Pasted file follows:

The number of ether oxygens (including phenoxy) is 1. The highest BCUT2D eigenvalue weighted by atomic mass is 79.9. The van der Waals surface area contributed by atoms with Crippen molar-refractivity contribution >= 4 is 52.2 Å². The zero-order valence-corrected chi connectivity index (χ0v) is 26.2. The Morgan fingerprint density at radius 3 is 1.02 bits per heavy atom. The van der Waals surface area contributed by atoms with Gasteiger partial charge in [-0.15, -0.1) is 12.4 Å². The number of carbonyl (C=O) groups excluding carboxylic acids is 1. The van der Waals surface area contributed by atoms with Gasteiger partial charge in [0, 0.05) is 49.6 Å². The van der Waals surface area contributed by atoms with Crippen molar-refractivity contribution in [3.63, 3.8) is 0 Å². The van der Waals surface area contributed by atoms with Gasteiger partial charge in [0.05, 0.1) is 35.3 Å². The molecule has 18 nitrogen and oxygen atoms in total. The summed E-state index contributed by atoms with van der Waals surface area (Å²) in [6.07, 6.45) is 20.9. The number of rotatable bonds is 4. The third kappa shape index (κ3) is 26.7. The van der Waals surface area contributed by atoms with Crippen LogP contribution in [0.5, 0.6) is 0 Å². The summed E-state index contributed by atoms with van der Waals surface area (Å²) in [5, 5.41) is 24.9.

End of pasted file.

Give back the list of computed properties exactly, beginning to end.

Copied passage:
The number of ether oxygens (including phenoxy) is 1. The highest BCUT2D eigenvalue weighted by atomic mass is 79.9. The van der Waals surface area contributed by atoms with Crippen molar-refractivity contribution >= 4 is 52.2 Å². The zero-order valence-corrected chi connectivity index (χ0v) is 26.2. The Morgan fingerprint density at radius 3 is 1.02 bits per heavy atom. The van der Waals surface area contributed by atoms with Gasteiger partial charge in [-0.15, -0.1) is 12.4 Å². The number of carbonyl (C=O) groups excluding carboxylic acids is 1. The van der Waals surface area contributed by atoms with Gasteiger partial charge in [0, 0.05) is 49.6 Å². The van der Waals surface area contributed by atoms with Crippen molar-refractivity contribution in [3.63, 3.8) is 0 Å². The van der Waals surface area contributed by atoms with Gasteiger partial charge in [0.05, 0.1) is 35.3 Å². The molecule has 18 nitrogen and oxygen atoms in total. The summed E-state index contributed by atoms with van der Waals surface area (Å²) in [6.07, 6.45) is 20.9. The number of rotatable bonds is 4. The third kappa shape index (κ3) is 26.7. The van der Waals surface area contributed by atoms with Crippen LogP contribution in [0.5, 0.6) is 0 Å². The summed E-state index contributed by atoms with van der Waals surface area (Å²) in [5, 5.41) is 24.9.